The Sprouting Behavior of Heat-Treated Timepieces

From the groaners listserv, a classic shaggy dog.

A Controlled Experiment


Watch sprouting has been a controversial problem, complicated by popular misunderstanding of even its basic issue. This report undertakes to resolve the question definitively by careful experiment.


60 new watches (12 each from Bulova, Casio, Rolex, Seiko, and Timex) were used, each pretested to be at least 99.9% accurate. Mechanical watches were fully wound. Electronic ones were equipped with fresh batteries.

Half of each brand’s watches were placed in the test group, the remainder in the control group.


The test watches each were boiled individually for 20 minutes in 250 ml beakers containing 100 ml distilled water (measured temperature 100 degrees +/- 1 degree C), then allowed to cool and dry overnight.

Each watch was then planted individually in a 6″ pot filled with commercial-grade potting soil supplemented with 20% (v/v) of either peat moss (“temperate” or “tropical” condition) or fine sand (“desert”), also in all cases containing 20% (v/v) well-rotted manure.

The pots were maintained on a 14 hr/10 hr light/dark cycle at 25 degrees C (”temperate”) or 37 degrees C (“tropical” and “desert”) and watered every 1 (“tropical”), 2 (“temperate”) or 3 (“desert”) days.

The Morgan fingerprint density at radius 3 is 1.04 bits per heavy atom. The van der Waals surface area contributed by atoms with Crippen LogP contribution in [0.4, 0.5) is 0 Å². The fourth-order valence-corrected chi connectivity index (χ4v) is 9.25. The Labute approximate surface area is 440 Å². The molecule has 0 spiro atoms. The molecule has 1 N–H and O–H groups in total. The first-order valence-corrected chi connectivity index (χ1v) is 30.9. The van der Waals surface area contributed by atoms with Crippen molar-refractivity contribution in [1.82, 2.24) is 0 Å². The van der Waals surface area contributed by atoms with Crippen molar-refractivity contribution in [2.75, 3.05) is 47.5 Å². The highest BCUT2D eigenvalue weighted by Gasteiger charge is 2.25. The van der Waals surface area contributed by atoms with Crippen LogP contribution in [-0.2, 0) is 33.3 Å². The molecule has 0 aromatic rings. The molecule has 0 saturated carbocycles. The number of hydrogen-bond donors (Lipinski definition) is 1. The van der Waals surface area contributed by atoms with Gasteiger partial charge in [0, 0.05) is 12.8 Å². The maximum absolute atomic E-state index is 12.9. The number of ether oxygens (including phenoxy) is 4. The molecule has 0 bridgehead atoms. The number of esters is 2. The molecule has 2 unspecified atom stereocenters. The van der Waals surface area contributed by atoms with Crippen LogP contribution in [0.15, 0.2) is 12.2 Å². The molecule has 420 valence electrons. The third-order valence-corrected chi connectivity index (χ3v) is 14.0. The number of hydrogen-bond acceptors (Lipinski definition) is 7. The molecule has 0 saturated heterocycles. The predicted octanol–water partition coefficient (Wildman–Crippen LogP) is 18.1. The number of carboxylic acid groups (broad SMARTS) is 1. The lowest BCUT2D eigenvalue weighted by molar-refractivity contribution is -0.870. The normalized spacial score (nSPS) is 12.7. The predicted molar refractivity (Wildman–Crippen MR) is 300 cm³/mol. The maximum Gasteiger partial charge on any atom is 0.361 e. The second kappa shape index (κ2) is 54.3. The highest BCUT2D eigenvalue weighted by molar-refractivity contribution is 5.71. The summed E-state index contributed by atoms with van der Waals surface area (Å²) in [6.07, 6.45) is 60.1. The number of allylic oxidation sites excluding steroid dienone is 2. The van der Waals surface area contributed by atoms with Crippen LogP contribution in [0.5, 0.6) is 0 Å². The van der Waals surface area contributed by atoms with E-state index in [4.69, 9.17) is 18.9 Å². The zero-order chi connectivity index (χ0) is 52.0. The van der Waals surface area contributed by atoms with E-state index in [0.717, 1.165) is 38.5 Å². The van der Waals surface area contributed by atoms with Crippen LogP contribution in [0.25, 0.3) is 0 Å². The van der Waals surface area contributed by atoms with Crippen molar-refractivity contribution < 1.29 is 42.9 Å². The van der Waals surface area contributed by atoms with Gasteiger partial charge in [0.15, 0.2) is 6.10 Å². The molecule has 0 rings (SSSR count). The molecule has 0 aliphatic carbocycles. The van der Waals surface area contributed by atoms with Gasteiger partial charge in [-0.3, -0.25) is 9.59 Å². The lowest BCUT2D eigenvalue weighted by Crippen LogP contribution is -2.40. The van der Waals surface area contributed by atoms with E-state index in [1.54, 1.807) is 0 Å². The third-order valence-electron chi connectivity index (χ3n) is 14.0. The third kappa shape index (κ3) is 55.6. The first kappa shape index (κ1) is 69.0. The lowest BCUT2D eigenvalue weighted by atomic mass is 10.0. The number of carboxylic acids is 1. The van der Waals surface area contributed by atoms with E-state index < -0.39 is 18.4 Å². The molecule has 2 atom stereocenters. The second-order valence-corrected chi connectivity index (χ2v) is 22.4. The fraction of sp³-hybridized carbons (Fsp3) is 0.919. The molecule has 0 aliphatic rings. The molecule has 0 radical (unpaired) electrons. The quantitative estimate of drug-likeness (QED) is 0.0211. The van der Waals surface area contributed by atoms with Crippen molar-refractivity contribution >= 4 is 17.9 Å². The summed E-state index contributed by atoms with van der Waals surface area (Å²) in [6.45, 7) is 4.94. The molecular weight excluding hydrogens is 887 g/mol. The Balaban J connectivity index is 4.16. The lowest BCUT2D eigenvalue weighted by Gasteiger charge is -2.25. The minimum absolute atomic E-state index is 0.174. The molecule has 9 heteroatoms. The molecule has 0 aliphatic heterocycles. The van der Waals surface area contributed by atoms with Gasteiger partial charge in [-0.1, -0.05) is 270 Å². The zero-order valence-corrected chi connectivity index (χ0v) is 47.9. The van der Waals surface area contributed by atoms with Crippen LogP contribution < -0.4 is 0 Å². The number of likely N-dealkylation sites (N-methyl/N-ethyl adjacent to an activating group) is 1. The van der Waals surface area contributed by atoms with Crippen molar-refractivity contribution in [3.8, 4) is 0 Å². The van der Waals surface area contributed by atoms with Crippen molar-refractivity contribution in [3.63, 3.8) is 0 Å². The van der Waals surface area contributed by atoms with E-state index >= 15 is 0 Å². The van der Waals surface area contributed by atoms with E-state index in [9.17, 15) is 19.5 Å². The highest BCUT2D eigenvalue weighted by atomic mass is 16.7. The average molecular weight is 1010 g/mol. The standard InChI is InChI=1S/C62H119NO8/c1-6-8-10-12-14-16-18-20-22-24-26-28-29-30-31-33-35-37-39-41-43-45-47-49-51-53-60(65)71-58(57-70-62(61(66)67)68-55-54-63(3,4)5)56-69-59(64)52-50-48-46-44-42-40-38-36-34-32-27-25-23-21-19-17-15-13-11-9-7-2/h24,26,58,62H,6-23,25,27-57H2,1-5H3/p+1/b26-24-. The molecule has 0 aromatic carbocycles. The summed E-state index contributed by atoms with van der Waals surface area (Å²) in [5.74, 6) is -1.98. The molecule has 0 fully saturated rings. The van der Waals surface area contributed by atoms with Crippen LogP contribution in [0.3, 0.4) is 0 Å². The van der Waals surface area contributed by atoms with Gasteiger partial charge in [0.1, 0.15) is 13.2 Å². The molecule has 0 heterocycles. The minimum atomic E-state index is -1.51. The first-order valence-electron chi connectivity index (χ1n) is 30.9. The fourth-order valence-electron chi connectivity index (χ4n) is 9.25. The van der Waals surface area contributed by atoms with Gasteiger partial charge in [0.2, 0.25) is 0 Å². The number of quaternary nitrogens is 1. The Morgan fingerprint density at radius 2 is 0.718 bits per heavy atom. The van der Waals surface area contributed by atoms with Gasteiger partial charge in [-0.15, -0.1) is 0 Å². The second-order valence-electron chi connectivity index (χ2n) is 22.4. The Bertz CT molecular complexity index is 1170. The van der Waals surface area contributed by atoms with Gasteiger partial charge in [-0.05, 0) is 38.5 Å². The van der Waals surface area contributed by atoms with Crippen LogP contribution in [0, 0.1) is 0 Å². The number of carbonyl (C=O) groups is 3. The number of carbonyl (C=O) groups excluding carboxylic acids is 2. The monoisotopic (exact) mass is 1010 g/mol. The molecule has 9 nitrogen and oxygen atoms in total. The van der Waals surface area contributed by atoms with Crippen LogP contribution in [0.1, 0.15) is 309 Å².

Two watches of each brand were tested under each of the 3 conditions.

In parallel non-boiled control pots, non-boiled watches were planted with corn under identical conditions.

After 30 days the watches were carefully dug out and examined for sprouting.


All the control watches sprouted corn under all three conditions. A few of the watches showed traces of corrosion especially the cheaper brands under the “tropical” condition.

However, absolutely no sprouting occurred from any heated watch of any brand under any condition.


A boiled watch never pots

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